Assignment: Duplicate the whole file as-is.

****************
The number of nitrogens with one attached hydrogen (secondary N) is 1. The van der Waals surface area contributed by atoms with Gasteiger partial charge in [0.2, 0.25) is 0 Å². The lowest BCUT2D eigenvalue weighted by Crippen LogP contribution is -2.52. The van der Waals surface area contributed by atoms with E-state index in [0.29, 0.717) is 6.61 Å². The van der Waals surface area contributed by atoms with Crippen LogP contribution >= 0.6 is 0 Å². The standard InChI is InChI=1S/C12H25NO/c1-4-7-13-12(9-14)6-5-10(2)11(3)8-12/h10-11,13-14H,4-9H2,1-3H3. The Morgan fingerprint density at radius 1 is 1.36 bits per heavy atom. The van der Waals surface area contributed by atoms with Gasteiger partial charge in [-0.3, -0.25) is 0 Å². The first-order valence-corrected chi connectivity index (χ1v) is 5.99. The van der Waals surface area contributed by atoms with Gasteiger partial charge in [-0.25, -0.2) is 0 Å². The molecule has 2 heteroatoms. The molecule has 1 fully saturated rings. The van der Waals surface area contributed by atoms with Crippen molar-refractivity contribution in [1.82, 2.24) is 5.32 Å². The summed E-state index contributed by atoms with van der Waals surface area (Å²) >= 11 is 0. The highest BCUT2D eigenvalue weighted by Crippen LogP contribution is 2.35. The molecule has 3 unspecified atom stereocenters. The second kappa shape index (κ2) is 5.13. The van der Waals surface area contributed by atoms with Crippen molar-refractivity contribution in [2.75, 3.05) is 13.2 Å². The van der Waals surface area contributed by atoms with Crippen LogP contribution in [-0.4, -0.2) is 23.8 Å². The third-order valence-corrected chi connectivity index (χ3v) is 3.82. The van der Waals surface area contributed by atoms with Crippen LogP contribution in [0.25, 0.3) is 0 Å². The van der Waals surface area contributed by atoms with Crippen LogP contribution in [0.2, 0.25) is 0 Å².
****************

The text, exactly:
The number of nitrogens with one attached hydrogen (secondary N) is 1. The van der Waals surface area contributed by atoms with Gasteiger partial charge in [0.2, 0.25) is 0 Å². The lowest BCUT2D eigenvalue weighted by Crippen LogP contribution is -2.52. The van der Waals surface area contributed by atoms with E-state index in [0.29, 0.717) is 6.61 Å². The van der Waals surface area contributed by atoms with Crippen LogP contribution >= 0.6 is 0 Å². The standard InChI is InChI=1S/C12H25NO/c1-4-7-13-12(9-14)6-5-10(2)11(3)8-12/h10-11,13-14H,4-9H2,1-3H3. The Morgan fingerprint density at radius 1 is 1.36 bits per heavy atom. The van der Waals surface area contributed by atoms with Gasteiger partial charge in [-0.3, -0.25) is 0 Å². The first-order valence-corrected chi connectivity index (χ1v) is 5.99. The van der Waals surface area contributed by atoms with Gasteiger partial charge in [-0.25, -0.2) is 0 Å². The molecule has 2 heteroatoms. The molecule has 1 fully saturated rings. The van der Waals surface area contributed by atoms with Crippen molar-refractivity contribution in [1.82, 2.24) is 5.32 Å². The summed E-state index contributed by atoms with van der Waals surface area (Å²) >= 11 is 0. The highest BCUT2D eigenvalue weighted by Crippen LogP contribution is 2.35. The molecule has 3 unspecified atom stereocenters. The second kappa shape index (κ2) is 5.13. The van der Waals surface area contributed by atoms with Crippen molar-refractivity contribution in [2.75, 3.05) is 13.2 Å². The van der Waals surface area contributed by atoms with Crippen LogP contribution in [-0.4, -0.2) is 23.8 Å². The third-order valence-corrected chi connectivity index (χ3v) is 3.82. The van der Waals surface area contributed by atoms with Crippen LogP contribution in [0.25, 0.3) is 0 Å². The van der Waals surface area contributed by atoms with Crippen LogP contribution in [0.2, 0.25) is 0 Å².